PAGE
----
Over time, I came to the conclusion that a living human Guru really is necessary for the vast majority of people, but at the same time I have a great respect for the power that resides in the recorded words of such people.
Harriet: Was this particular dialogue recorded? I think it would be quite an important one for the many people such as myself who have only discovered Maharaj in the years since he passed away.
David: I doubt it. It was a very quiet afternoon session, and only a few of us were there. There were never any organised recordings. People who had a tape recorder would bring it along and make a recording from wherever they were sitting in the room. In the last couple of years several people were doing this, but when I first went, hardly anyone was doing it.
Harriet: You spoke about ‘readiness’ and ‘willingness to listen’ as being key factors. Did Maharaj ever speak about how or why some people got the direct experience, while most people didn’t?
David: I did talk to him once about this. It was on one of my later visits. I had gone there with a friend of mine, Cary McGraw, and I discovered that it was Cary’s birthday that day. When he told me, we were sitting in a café on Grant Road in the interval between the end of the bhajans and the start of the morning question-and-answer session. While Maharaj’s room was being swept and cleaned, we all had to disappear for half an hour or so. Most of us would go for a tea or coffee break on Grant Road.
I asked Cary what he would like for a birthday present and he replied, ‘Go back in there and have a good argument with Maharaj. I used to love to listen to you when you used to harass him about his teachings, but nowadays you hardly open your mouth at all. Go back in there and get him fired up about something. That will be my birthday treat.’
I didn’t feel much like asking anything, and I definitely didn’t feel like embarking on a full-blown debate. I think by that time Maharaj had finally subdued my argumentative tendencies; I was quite content just to sit at the back and listen to what everyone else had to say.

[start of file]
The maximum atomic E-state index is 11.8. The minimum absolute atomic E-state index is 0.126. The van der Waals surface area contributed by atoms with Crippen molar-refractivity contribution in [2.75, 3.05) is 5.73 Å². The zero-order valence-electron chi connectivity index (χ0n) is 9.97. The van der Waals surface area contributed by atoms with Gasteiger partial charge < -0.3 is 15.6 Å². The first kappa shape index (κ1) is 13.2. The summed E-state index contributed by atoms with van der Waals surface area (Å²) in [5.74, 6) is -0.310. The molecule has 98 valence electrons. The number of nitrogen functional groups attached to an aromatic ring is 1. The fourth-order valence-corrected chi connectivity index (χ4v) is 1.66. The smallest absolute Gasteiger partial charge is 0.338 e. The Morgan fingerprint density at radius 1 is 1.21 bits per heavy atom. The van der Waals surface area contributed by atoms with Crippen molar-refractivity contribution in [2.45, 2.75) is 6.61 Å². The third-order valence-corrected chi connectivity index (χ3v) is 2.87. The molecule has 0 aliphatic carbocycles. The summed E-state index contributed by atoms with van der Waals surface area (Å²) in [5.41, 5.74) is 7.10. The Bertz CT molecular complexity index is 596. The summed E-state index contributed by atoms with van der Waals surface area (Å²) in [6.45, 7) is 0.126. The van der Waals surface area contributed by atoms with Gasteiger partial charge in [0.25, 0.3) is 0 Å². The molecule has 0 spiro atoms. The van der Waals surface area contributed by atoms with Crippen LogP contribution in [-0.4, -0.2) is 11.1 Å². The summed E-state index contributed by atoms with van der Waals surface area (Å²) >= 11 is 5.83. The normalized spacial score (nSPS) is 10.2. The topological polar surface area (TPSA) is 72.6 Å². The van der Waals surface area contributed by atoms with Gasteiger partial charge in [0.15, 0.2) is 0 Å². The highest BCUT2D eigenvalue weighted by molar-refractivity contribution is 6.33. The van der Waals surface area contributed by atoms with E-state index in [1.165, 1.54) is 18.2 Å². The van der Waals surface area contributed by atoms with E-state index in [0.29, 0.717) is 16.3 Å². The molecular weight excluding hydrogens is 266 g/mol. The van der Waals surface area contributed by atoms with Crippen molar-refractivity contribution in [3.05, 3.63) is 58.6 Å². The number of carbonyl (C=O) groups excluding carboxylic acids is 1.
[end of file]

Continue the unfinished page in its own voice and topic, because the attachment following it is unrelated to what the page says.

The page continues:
We went back in, but I had no idea what to talk about. When everyone had settled down, Cary gave me a nudge and I suddenly found myself talking about why some people get enlightened and others not.
‘Ramana Maharshi,’ I said, ‘got enlightened in a few minutes. It took you three years from the moment you met your Guru until you realised the Self. Other people try for fifty years and don’t succeed. Why is it like this? Are the people who try all their lives and fail doing something wrong?’
Most other Hindu teachers would answer a question like this by saying that some people had more or less finished their work in previous lives and were therefore able to realise the Self very quickly in this life. This wasn’t an option for Maharaj because he steadfastly refused to accept that reincarnation took place at all. This itself was a little strange to me because in the period that I used to visit him the dust jacket of I am That reproduced a dialogue with him in which he explained in quite some detail how reincarnation took place. However, in the era that I visited him I never once heard him accept the validity of reincarnation, and he frequently said it didn’t happen. My question was really, ‘If one discounts the theory of reincarnation, which you seem to do, how can someone like Ramana Maharshi get enlightened with no desire for it, no effort and no practice, while everyone else struggles unsuccessfully for decades and fails?’